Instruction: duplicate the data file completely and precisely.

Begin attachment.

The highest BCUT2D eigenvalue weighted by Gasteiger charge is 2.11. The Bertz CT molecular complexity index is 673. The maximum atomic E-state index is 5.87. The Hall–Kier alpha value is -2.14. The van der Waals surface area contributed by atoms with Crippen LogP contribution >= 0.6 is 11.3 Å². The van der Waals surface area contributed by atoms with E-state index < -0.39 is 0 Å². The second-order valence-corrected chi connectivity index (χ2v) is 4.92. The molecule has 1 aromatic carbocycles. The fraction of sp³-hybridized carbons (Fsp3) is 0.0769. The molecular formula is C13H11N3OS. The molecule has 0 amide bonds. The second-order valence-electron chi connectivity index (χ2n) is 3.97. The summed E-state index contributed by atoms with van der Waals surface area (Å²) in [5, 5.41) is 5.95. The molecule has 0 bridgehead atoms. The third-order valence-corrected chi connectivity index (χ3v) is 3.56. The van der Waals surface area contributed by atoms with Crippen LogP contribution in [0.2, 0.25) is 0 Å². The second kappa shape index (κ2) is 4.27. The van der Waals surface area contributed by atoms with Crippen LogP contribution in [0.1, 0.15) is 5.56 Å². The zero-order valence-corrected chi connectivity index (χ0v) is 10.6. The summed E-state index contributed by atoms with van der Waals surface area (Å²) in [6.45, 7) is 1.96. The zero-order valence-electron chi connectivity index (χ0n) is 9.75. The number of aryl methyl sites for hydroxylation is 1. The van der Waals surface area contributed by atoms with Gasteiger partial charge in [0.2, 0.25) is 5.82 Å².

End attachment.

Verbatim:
The highest BCUT2D eigenvalue weighted by Gasteiger charge is 2.11. The Bertz CT molecular complexity index is 673. The maximum atomic E-state index is 5.87. The Hall–Kier alpha value is -2.14. The van der Waals surface area contributed by atoms with Crippen LogP contribution >= 0.6 is 11.3 Å². The van der Waals surface area contributed by atoms with E-state index < -0.39 is 0 Å². The second-order valence-corrected chi connectivity index (χ2v) is 4.92. The molecule has 1 aromatic carbocycles. The fraction of sp³-hybridized carbons (Fsp3) is 0.0769. The molecular formula is C13H11N3OS. The molecule has 0 amide bonds. The second-order valence-electron chi connectivity index (χ2n) is 3.97. The summed E-state index contributed by atoms with van der Waals surface area (Å²) in [5, 5.41) is 5.95. The molecule has 0 bridgehead atoms. The third-order valence-corrected chi connectivity index (χ3v) is 3.56. The van der Waals surface area contributed by atoms with Crippen LogP contribution in [0.2, 0.25) is 0 Å². The second kappa shape index (κ2) is 4.27. The van der Waals surface area contributed by atoms with Crippen LogP contribution in [0.1, 0.15) is 5.56 Å². The zero-order valence-corrected chi connectivity index (χ0v) is 10.6. The summed E-state index contributed by atoms with van der Waals surface area (Å²) in [6.45, 7) is 1.96. The zero-order valence-electron chi connectivity index (χ0n) is 9.75. The number of aryl methyl sites for hydroxylation is 1. The van der Waals surface area contributed by atoms with Gasteiger partial charge in [0.2, 0.25) is 5.82 Å².